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Daniella Elizalde

Elizalde, Daniella

Journal Entries

Monday, May 12, 2008

                Today was an extremely emotionally draining day. It began with an excellent speaker­­­­­­­­­­­­­­­­­­­­­ Mike Wilson from the Tohono O’odham Nation. He told of his moving story as a military man and as a strategy adviser during El Salvador’s civil war in the late eighties. There he experienced firsthand the poverty that plagued the lives of the citizens of El Salvador. He saw how hunger allowed men and women to work at terrible jobs for gurgling hours. He proceeded to tell us about his humanitarian work on the nation. He related his work closely with spirituality, and rightly so. The issue of undocumented migration should transcend political ideology in order for everyone to see the pint. Human beings are crossing the border, the end. As fellow human beings I feel we have a moral responsibility to help any human in distress especially so close to home. My heart just shattered when Wilson informed the group that members of the Nation were destroying the water stations. It is true that no human should have to die over thirst. John Donne said it best “….because I am involved in Mankinde; and therefore never send to know for whom the bell tolls; it tolls for thee.” I feel that we are all connected simply because we are human beings so I asked myself; how can a human knowingly destroy a source that is lifesaving to an immigrant crossing the desert? His statement also prompted me to think about the Civil Rights movement where minorities were able to unite to overcome injustice yet when it comes to the issue of immigration it seem to be the complete opposite.

As it turns out death of immigrants is a factor in this sick equation to keep immigrants from crossing the border illegally. At the U.S. Border Patrol presentation one of the officers blatantly stated that the agency is following a strategy of “prevention through deterrence”. I already knew of this strategy from previous research yet I was surprised that the agency would freely admit that it is in fact trying to push immigrants into the deadly desert.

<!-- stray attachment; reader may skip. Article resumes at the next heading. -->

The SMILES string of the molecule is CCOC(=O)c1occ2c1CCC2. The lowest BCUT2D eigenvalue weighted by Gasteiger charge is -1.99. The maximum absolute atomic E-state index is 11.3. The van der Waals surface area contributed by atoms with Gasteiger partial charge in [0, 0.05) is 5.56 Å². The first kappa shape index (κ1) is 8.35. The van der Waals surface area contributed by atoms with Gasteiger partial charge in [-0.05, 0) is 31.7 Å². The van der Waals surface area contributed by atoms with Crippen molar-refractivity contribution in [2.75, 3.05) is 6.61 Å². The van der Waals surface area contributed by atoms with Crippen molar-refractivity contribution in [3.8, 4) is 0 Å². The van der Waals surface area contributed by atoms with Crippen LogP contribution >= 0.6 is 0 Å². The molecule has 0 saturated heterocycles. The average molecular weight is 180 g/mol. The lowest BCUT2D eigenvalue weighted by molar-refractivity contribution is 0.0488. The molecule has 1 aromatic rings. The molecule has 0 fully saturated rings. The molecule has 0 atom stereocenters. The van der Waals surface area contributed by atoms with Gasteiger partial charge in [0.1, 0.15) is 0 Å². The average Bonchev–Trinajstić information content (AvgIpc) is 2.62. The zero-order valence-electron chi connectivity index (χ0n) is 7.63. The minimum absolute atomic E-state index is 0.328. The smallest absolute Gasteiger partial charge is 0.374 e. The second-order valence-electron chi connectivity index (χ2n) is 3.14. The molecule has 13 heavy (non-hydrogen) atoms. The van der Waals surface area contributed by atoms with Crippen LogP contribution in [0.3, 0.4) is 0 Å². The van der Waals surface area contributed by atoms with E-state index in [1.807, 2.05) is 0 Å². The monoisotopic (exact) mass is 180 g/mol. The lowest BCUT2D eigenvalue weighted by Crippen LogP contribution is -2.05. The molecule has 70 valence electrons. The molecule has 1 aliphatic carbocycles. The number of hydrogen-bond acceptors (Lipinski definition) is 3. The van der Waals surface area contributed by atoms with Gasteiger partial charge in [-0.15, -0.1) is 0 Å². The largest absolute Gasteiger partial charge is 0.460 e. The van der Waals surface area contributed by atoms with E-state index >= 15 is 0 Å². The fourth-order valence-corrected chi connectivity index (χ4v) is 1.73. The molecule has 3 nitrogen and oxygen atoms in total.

The night before I had watched the documentary “Crossing Arizona” in which Wilson appears.  A migrant approaches his vehicle asking for help. I asked myself, what would I do in Wilson’s position? This was the first time during the trip that I felt helpless.

I felt helpless again during the tour at the Border Patrol Agency when we were shown the detention center.  The migrants were treated as if they were part of an exhibition.  I again felt helpless; the migrants could obviously see us and I could do nothing to help them.

 

 

Wednesday May 14, 2008

                Today we visited a place called the House of Hospitality and we spoke with the woman, Lupita who runs the lodging. She described it as a place where migrants getting ready to cross could sleep and eat and a place for migrants where have just been deported can stay until they decide what they will do next. I was a bit confused when she was speaking to us, since at first she described it as a business yet if an immigrant had no money he would still be accepted. She continued to also state that they received free meals and medical care. It honestly seemed too good to be true and it was. Manuel, our guide who lives in Nogales, Mexico, later informed us that the woman had lied to our faces. He is familiar with such places and that these hotels would never accept a non-paying customer, additionally no one would take the time to provide the migrants with medical care. When we took a quick tour of the establishment I saw the poor state that the rooms were in and clearly the immigrants well being was not a priority. It truly sickened me to think that someone could take advantage of an immigrant’s situation in order to make a profit. Not only are U.S. companies profiting from building a fence along the border yet other Mexicans are also trying to make a buck off of immigrants. For example in Altar, a border town where a large number of migrants prepare to cross the border, many vendors sell only supplies needed to cross the border (i.e. backpacks, jackets, hiking shoes, etc.). There are so many people who thrive off the immigrants’ situation including coyotes.